Steve Smith added another reason – perhaps unexpected for many – this week why he won’t come back to the NFL for a day to retire as a Carolina Panther.
The former Panthers and Baltimore Ravens receiver, appearing on “The Rich Eisen Show” Tuesday, said that coming back to the Carolina Panthers was “really not on my radar.”
The latest wrinkle: Smith believes he’d be suspended if he did.
Smith played his last game for Baltimore on New Year’s Day and submitted his retirement notice the next day to NFL commissioner Roger Goodell that included the notice that he will “no longer be antagonizing defensive backs.”
It appears that wasn’t enough for the NFL. The league wanted more paperwork and in the meantime, Smith said, more drug tests. The tests are part of the NFL’s ongoing program to detect the use of banned performance-enhancing substances.
Smith told Eisen that he submitted the paperwork, but saw no reason to take the drug tests that the NFL asked of him to “continue to play, to show teams that you’re interested.”
But Smith wasn’t interested.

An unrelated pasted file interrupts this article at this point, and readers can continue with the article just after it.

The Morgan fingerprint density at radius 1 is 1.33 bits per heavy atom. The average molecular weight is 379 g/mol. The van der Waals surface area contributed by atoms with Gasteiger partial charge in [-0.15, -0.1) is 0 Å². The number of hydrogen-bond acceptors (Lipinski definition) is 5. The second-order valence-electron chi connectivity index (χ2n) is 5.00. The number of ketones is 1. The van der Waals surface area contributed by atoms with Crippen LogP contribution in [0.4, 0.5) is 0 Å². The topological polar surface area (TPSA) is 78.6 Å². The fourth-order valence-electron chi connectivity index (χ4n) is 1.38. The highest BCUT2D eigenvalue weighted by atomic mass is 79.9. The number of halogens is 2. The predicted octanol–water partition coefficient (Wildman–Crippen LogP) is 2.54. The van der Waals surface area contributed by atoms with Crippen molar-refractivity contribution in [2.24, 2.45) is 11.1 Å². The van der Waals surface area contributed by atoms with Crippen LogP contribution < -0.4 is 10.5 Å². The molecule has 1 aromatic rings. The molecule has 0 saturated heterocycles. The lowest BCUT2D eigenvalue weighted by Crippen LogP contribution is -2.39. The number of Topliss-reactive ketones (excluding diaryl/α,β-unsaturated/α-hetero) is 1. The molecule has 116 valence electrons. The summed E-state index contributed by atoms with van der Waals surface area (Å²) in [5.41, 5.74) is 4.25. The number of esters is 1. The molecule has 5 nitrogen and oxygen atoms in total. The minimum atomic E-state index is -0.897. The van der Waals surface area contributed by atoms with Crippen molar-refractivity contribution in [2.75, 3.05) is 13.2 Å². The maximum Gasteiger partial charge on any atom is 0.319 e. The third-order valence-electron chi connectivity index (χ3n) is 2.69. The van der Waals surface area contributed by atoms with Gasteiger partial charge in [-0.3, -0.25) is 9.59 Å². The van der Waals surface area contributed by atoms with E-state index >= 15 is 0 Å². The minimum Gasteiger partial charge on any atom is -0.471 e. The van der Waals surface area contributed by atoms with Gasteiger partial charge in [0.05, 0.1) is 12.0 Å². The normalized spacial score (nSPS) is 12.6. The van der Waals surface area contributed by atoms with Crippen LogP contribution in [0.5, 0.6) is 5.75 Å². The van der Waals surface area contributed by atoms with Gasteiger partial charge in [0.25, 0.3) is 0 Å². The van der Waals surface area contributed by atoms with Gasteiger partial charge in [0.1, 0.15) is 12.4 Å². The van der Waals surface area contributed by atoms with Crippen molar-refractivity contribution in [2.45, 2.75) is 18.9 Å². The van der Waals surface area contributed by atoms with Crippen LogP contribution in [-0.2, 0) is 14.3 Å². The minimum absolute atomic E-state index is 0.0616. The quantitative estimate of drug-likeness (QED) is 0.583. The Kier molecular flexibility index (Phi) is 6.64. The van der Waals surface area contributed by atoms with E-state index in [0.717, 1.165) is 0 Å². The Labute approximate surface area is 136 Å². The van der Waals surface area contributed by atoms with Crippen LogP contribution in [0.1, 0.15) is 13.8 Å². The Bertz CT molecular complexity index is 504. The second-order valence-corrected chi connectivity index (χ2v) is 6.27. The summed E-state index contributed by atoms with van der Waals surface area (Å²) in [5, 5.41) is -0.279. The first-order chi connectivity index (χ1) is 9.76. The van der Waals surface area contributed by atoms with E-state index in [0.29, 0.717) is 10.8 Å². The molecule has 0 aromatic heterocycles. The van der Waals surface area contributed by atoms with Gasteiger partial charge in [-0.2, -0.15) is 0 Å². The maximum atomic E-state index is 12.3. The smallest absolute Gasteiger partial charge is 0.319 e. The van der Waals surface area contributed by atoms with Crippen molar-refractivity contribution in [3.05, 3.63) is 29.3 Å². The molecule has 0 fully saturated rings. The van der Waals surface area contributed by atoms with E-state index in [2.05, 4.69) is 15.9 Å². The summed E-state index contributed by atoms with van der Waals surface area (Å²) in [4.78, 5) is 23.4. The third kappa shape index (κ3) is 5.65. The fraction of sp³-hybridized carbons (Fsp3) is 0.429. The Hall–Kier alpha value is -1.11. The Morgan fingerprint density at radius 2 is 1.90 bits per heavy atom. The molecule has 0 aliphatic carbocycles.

“I was subject to still being under the NFL policy of anything happening, also have had three spontaneous PED testings,” Smith said. “And I just didn’t want to deal with it.”
So he didn’t.
“On record right now I have three drug tests I have failed to appear for. And so actually if I tried to reinstate and play, I would be suspended,” Smith said.
Earlier in the interview, Smith said he retired with Baltimore because that’s where he was playing on his last active day in the NFL. He also wanted to show his family that he was serious about retiring.
About a month later, Smith took a job with the NFL Network as an analyst.
There is at least one more reason Smith likely won’t retire as a Panther anytime soon – the bad feelings that reportedly exist between Smith and Panthers general manager Dave Gettleman.
The Observer’s Joseph Person summed up that uneasy situation in a column in December.
On Tuesday, Eisen asked Smith about retiring as a Panther because “folks in the Carolinas would love to see you and the Panthers somehow get that together.”
Smith reminded Eisen’s audience that he still lives in Charlotte with his family, has business interests in Charlotte, he’s active in the community and his foundation is based here. But he has no plans to retire as a Panther.
“I work for NFL Network, and it’s really not on my radar as of today,” Smith said. “If it comes about in ... due time, I’ll think about it. ... Right now, I’m, what did I say? YOLO (You Only Live Once). Chilling.”
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